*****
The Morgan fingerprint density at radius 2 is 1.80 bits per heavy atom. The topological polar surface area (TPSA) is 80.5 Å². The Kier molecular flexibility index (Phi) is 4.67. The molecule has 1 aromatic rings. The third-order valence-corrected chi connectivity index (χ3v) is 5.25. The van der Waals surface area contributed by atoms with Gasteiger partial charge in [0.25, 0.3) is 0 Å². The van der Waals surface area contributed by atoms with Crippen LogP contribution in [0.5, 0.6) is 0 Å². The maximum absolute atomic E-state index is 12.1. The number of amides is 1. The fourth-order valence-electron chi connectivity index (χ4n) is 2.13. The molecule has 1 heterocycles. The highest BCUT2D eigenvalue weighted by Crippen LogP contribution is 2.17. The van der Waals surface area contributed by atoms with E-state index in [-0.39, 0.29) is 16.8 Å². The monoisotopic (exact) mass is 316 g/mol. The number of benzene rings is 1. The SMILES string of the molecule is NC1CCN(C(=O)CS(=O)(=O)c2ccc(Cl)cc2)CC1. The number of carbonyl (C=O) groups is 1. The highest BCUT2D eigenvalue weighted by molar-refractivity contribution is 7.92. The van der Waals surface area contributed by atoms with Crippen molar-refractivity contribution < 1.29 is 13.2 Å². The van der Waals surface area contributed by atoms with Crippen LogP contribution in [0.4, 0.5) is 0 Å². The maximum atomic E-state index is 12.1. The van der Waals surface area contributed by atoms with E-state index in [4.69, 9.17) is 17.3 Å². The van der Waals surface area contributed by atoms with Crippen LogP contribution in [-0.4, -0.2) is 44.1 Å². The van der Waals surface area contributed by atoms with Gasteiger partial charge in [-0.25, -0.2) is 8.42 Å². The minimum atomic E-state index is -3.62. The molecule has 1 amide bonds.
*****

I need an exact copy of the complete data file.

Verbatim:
The Morgan fingerprint density at radius 2 is 1.80 bits per heavy atom. The topological polar surface area (TPSA) is 80.5 Å². The Kier molecular flexibility index (Phi) is 4.67. The molecule has 1 aromatic rings. The third-order valence-corrected chi connectivity index (χ3v) is 5.25. The van der Waals surface area contributed by atoms with Gasteiger partial charge in [0.25, 0.3) is 0 Å². The van der Waals surface area contributed by atoms with Crippen LogP contribution in [0.5, 0.6) is 0 Å². The maximum absolute atomic E-state index is 12.1. The number of amides is 1. The fourth-order valence-electron chi connectivity index (χ4n) is 2.13. The molecule has 1 heterocycles. The highest BCUT2D eigenvalue weighted by Crippen LogP contribution is 2.17. The van der Waals surface area contributed by atoms with E-state index in [-0.39, 0.29) is 16.8 Å². The monoisotopic (exact) mass is 316 g/mol. The number of benzene rings is 1. The SMILES string of the molecule is NC1CCN(C(=O)CS(=O)(=O)c2ccc(Cl)cc2)CC1. The number of carbonyl (C=O) groups is 1. The highest BCUT2D eigenvalue weighted by molar-refractivity contribution is 7.92. The van der Waals surface area contributed by atoms with Crippen molar-refractivity contribution < 1.29 is 13.2 Å². The van der Waals surface area contributed by atoms with Crippen LogP contribution in [0.4, 0.5) is 0 Å². The maximum atomic E-state index is 12.1. The van der Waals surface area contributed by atoms with E-state index in [4.69, 9.17) is 17.3 Å². The van der Waals surface area contributed by atoms with Crippen LogP contribution in [-0.4, -0.2) is 44.1 Å². The van der Waals surface area contributed by atoms with Gasteiger partial charge in [-0.25, -0.2) is 8.42 Å². The minimum atomic E-state index is -3.62. The molecule has 1 amide bonds.